The Buddy DeFranco Jazz Festival nearly set a record this year.
There were 49 groups from middle-school through college level signed up to attend the 39th annual festival at the University of Montana. Alas, one backed out.
Regardless, approximately 850 students from Washington, Idaho and Montana will flood onto campus next week for workshops, clinics and two evening concerts with festival guest artists.
The guests have active teaching and musical careers, a quality jazz program director Rob Tapper favors.
They're "amazing players that are out there doing it" and can also "pass along a lot of information to middle-school, high-school and college musicians," he said.
There are six total, making for a sextet that can entertain the general public.
Alto saxophonist Brad Leali has played with vocalist Harry Connick Jr.'s orchestra and the Count Basie Big Band. He was a member of that group when it won Grammy Awards for large jazz ensembles.
Leali teaches at the University of North Texas, where Tapper met him and saw his work with students. "He cared a lot about kids and music education," he said. (See interview with Leali for more information.)
Trumpet player Jim Sisko is based in Seattle, where he teaches at Bellevue College and gigs in the jazz and classical scenes.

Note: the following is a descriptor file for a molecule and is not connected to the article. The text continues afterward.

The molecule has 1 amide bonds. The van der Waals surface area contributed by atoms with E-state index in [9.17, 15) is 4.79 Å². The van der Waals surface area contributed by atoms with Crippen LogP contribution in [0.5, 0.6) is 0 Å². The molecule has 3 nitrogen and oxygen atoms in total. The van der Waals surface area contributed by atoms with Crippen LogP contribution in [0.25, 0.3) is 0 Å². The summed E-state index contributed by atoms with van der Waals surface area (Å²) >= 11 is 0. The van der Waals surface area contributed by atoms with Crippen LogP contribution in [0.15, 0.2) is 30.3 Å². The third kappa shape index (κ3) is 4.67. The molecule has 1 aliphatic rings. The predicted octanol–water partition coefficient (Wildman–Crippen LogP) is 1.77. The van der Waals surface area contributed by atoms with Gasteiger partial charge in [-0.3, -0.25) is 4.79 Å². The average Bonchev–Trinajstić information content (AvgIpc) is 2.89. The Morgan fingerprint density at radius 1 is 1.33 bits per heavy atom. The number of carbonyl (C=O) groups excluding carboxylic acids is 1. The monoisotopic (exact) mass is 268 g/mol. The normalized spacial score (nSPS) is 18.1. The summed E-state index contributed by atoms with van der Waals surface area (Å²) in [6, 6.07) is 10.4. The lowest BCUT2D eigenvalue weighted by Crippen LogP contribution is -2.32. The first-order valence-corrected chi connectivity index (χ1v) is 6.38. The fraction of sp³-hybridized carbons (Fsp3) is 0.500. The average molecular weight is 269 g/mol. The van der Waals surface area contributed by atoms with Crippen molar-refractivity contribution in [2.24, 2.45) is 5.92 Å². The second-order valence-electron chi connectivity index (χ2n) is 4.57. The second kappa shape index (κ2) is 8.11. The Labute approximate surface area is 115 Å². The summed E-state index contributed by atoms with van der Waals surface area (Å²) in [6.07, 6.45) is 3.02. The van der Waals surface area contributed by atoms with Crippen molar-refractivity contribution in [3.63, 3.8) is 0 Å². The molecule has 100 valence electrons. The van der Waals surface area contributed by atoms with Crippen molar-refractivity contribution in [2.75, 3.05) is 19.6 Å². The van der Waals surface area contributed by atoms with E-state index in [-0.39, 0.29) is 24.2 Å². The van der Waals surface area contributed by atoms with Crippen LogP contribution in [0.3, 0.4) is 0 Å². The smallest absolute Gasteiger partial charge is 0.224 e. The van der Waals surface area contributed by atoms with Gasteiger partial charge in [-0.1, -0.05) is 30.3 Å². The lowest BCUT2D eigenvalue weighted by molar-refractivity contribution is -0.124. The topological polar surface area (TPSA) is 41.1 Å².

Pianist Dana Landry is returning for a second year. Landry is based in Denver and teaches at the University of Northern Colorado, which has a well-respected jazz program. In 2005, Landry recorded a solo album, "Journey Home" featuring vibraphone virtuoso Gary Burton, that was nominated for a Grammy.
"I've known Dana for 20 years. I know what he's about," Tapper said.
Trombone player Nate Kimball comes from the University of North Las Vegas, where he composes and arranges contemporary music for big band. He has a new album, "Gaia," coming out this spring.
Drummer Chris Smith, another returning guest, teaches and gigs in New York City. In addition to playing, he's written a book about the drummer Mel Lewis.
Bassist Ashley Summers hails from Victoria, British Columbia, by way of Chicago and its thriving jazz scene.
Summers has a new album of original compositions, "True North," coming out this month, featuring saxophonist Seamus Blake.
"It's exciting to have new blood in the mix," Tapper said, and to have female guest artists at the festival.
"There are more young women involved in our jazz program" and having good examples for them is important, he said. He estimates that between 25 and 30 students in the program out of 80 are women.
During the daytime, the student ensembles will work with guest artists. Those workshops and classes are open to the public. They start off every day at 8:30 a.m., with improv classes at 11 and master classes at 1. They're taking place in the Music Building, the Dennison Theatre and the Masquer Theatre. If you're interested, stop by the music building for a schedule.
Then in the evening, the guest artists will perform in the Dennison Theatre. Along with them, audiences will hear a high school big band comprising the best sections from that day's classes. They'll also hear the best high school soloists and vocalists, and UM's big band with the guest artists.